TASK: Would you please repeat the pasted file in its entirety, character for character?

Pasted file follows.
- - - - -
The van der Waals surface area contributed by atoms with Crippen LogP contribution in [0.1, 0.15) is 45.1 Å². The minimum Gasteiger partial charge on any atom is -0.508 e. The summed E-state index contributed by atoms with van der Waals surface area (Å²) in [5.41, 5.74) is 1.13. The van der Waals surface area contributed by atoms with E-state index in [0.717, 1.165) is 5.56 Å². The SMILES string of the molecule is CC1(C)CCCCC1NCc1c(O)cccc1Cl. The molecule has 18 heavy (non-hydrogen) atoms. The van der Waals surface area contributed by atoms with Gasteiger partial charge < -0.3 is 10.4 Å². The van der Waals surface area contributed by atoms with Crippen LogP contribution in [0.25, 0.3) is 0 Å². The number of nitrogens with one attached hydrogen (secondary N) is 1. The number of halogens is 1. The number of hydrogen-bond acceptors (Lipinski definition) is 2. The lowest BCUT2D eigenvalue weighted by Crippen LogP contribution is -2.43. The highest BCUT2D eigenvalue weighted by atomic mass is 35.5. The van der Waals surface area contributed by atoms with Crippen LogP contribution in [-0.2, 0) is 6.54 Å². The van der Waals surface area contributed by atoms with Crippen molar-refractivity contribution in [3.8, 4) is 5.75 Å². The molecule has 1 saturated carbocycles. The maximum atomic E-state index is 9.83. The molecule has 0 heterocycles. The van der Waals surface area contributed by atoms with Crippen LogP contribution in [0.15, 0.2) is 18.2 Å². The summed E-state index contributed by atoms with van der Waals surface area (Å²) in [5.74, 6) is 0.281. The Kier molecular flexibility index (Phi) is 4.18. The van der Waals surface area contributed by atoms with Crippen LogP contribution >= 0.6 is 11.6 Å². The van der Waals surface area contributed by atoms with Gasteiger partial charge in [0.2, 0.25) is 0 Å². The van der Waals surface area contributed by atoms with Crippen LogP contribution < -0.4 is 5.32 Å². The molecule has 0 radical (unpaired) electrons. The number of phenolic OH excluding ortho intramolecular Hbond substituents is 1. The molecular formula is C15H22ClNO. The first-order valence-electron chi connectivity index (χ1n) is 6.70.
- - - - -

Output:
The van der Waals surface area contributed by atoms with Crippen LogP contribution in [0.1, 0.15) is 45.1 Å². The minimum Gasteiger partial charge on any atom is -0.508 e. The summed E-state index contributed by atoms with van der Waals surface area (Å²) in [5.41, 5.74) is 1.13. The van der Waals surface area contributed by atoms with E-state index in [0.717, 1.165) is 5.56 Å². The SMILES string of the molecule is CC1(C)CCCCC1NCc1c(O)cccc1Cl. The molecule has 18 heavy (non-hydrogen) atoms. The van der Waals surface area contributed by atoms with Gasteiger partial charge < -0.3 is 10.4 Å². The van der Waals surface area contributed by atoms with Crippen LogP contribution in [0.25, 0.3) is 0 Å². The number of nitrogens with one attached hydrogen (secondary N) is 1. The number of halogens is 1. The number of hydrogen-bond acceptors (Lipinski definition) is 2. The lowest BCUT2D eigenvalue weighted by Crippen LogP contribution is -2.43. The highest BCUT2D eigenvalue weighted by atomic mass is 35.5. The van der Waals surface area contributed by atoms with Crippen LogP contribution in [-0.2, 0) is 6.54 Å². The van der Waals surface area contributed by atoms with Crippen molar-refractivity contribution in [3.8, 4) is 5.75 Å². The molecule has 1 saturated carbocycles. The maximum atomic E-state index is 9.83. The molecule has 0 heterocycles. The van der Waals surface area contributed by atoms with Crippen LogP contribution in [0.15, 0.2) is 18.2 Å². The summed E-state index contributed by atoms with van der Waals surface area (Å²) in [5.74, 6) is 0.281. The Kier molecular flexibility index (Phi) is 4.18. The van der Waals surface area contributed by atoms with Crippen LogP contribution >= 0.6 is 11.6 Å². The van der Waals surface area contributed by atoms with Gasteiger partial charge in [0.2, 0.25) is 0 Å². The van der Waals surface area contributed by atoms with Crippen LogP contribution < -0.4 is 5.32 Å². The molecule has 0 radical (unpaired) electrons. The number of phenolic OH excluding ortho intramolecular Hbond substituents is 1. The molecular formula is C15H22ClNO. The first-order valence-electron chi connectivity index (χ1n) is 6.70.